Sanctions against employers who hire illegal immigrants -- that's the issue in a 50-year battle that has finally reached the Senate floor.
''Illegals'' in the United States are estimated at 3 million to 6 million, with more crossing the porous boundaries every night. Studies in the Ford, Carter, and Reagan administrations, and a prestigious report by a special bipartisan ''Select Commission on Immigration and Refugee Policy,'' declare the same thing: Illegal immigrants aren't likely to stop coming to the US unless the cash incentive for their coming is reduced. If they get jobs they will come.
The Simpson-Mazzoli bill (Sen. Alan K. Simpson (R) of Wyoming and Rep. Romano L. Mazzoli (D) of Kentucky) finally reached the Senate floor with a key provision to penalize employers who knowingly hire illegal aliens. It presents a stark challenge to politicians, businessmen, and American tradition. The powerful US Chamber of Commerce opposes it; many social activists favor it. Both presented arguments as the Senate faced a vote.
In its implications, the Simpson-Mazzoli bill is far-reaching. If an employer is to be penalized for hiring an illegal immigrant, he must have some sure-fire way of telling if the immigrant is here legally -- an identification system. This introduces a new feature in American life, it is argued, and almost automatically requires, as a supplement, some form of amnesty for illegal aliens who have long lived here.
Millions of immigrants, legal and illegal, have passed through American borders. The US has been the most generous recipient of immigrants in the world and still is. What is needed then, the reasoning goes, is an amnesty to wipe the slate clean for illegals who have lived in America, found jobs, set up families, and still fear reproach, discovery, and exploitation. Embracing this idea and the identification system, the current bill, introduced last March, carries a heavy cargo of potential social change.
Rival views are strongly held. The US Chamber of Commerce argues that any secure verification system would be ''too burdensome'' for private businessmen, who would have the responsibility of checking potential employee's documents. It ought to be the government's duty, not the employer's, to see that illegals do not enter, argues the chamber. Some other business groups take a neutral or more favorable attitude toward the Simpson-Mazzoli bill. The National Association of Manufacturers and some local chambers of commerce in Texas and California, for example, support it.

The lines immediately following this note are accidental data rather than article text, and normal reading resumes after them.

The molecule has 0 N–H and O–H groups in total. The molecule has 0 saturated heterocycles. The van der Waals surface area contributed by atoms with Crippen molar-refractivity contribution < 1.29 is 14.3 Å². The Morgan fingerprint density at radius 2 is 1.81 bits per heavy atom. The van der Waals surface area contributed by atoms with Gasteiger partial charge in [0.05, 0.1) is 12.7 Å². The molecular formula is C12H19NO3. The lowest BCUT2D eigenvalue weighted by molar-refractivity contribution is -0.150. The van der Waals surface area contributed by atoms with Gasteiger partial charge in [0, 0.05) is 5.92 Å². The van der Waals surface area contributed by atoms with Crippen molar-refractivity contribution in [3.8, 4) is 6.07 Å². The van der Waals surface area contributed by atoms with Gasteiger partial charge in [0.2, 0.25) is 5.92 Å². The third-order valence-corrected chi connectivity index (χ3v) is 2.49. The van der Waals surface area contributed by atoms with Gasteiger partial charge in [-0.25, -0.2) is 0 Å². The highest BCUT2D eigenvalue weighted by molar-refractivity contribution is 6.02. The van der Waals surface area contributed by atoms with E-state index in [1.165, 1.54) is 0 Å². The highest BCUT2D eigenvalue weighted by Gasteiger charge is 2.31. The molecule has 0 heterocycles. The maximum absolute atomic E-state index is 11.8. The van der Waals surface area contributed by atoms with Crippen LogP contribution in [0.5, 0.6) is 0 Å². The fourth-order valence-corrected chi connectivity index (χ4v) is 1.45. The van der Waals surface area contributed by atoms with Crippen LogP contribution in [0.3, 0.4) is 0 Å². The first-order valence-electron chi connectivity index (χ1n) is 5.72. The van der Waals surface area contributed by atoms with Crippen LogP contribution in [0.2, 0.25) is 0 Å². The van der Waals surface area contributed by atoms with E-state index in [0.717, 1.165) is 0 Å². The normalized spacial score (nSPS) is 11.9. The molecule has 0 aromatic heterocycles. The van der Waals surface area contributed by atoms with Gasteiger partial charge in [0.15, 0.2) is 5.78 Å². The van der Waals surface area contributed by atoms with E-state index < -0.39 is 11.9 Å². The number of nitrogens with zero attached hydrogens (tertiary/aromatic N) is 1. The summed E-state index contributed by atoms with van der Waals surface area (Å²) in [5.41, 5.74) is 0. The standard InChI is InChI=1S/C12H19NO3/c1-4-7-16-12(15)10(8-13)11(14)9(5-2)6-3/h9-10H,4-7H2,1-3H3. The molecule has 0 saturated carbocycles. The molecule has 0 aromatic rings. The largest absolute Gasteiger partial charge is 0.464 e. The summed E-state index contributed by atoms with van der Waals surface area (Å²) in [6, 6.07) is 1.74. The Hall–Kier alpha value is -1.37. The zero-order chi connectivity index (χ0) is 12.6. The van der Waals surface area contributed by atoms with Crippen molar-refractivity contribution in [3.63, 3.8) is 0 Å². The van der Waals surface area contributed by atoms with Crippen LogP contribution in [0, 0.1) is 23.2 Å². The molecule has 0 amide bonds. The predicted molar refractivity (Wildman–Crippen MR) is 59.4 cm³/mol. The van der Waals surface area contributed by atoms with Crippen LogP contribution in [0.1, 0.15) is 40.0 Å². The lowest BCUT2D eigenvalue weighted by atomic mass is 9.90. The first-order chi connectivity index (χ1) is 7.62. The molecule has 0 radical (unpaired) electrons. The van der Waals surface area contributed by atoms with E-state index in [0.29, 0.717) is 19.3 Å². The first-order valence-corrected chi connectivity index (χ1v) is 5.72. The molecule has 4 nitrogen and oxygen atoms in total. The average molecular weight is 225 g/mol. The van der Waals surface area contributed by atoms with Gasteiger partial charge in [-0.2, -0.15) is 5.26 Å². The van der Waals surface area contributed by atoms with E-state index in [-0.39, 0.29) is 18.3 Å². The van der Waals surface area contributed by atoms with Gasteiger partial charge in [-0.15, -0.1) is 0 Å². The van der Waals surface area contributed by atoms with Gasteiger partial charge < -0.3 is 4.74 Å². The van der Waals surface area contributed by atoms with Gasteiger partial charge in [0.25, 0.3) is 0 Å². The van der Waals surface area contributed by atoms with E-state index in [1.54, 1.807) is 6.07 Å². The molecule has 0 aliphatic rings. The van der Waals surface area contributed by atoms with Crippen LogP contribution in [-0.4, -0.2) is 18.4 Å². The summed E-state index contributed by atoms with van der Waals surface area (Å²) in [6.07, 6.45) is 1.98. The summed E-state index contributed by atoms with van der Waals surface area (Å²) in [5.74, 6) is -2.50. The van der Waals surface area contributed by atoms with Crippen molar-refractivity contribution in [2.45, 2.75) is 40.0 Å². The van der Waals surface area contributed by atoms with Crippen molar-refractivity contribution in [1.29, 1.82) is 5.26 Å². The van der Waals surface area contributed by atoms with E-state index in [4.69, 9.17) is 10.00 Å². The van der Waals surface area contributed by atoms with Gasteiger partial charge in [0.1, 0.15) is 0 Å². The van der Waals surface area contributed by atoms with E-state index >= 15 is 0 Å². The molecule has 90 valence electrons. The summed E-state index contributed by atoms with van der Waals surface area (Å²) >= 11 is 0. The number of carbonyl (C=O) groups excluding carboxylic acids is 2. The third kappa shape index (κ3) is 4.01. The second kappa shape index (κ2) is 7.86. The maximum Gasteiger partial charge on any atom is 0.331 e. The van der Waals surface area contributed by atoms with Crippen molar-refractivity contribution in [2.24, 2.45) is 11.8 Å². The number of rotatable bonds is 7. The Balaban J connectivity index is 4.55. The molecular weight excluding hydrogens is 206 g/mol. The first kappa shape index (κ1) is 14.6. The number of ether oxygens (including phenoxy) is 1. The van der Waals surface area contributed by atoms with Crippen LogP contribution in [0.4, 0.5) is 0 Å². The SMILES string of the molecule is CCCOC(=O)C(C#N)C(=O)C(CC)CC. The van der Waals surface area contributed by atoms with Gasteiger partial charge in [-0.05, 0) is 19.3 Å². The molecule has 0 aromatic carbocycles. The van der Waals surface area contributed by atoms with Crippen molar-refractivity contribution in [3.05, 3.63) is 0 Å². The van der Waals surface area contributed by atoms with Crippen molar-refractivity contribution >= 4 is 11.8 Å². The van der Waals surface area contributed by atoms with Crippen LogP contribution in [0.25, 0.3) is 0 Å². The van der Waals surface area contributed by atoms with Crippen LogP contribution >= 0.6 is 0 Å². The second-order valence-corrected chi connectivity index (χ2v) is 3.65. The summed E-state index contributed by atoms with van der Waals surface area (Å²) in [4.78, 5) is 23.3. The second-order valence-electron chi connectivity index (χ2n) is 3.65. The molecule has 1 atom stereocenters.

Sharp criticism of the bill comes from civil libertarian groups who see in the identification-card system a type of regimentation reminiscent of authoritarian societies.
Another issue is how many legal immigrants to admit in view of the country's current 9.8 percent unemployment rate. America is moving away from its historic hospitality to immigrants, but doing it reluctantly. Congress has heretofore made special provision for ''refugees'' who face persecution at home. Now Sen. Walter Huddleston (D) of Kentucky wants to keep the the door open for refugees, but to charge their numbers against the ordinary immigrant quotas from particular countries. This would effectively reduce the approximately 425,000 annual legal admissions by an estimated 100,000.
Questions rise in Washington whether Congress has the will at present to tackle the difficult immigration issue, although citizens overwhelmingly favor tighter control of the borders. Appropriations for the border guard have been reduced in the general economizing drive in Washington. Long sections of the US-Mexico border are sparcely guarded.
Backing the Simpson-Mazzoli bill, Theodore M. Hesburgh, former chairman of the blue-ribbon US Select Commission on Immigration and Refugee Policy, notes that ''a generous and fair legalization and a strict employer sanctions program were both overwhelmingly favored by the select commission in its final report to the President and Congress last year (on March 1, 1981).'' Dr. Hesburgh heads a new nonpartisan committee trying to implement the original report, one of its members is former President Gerald R. Ford, and it includes prominent Democrats.
''The need for a rational, just, humane, and race-free immigration and refugee policy is clear,'' he says, ''and the time for action is at hand.''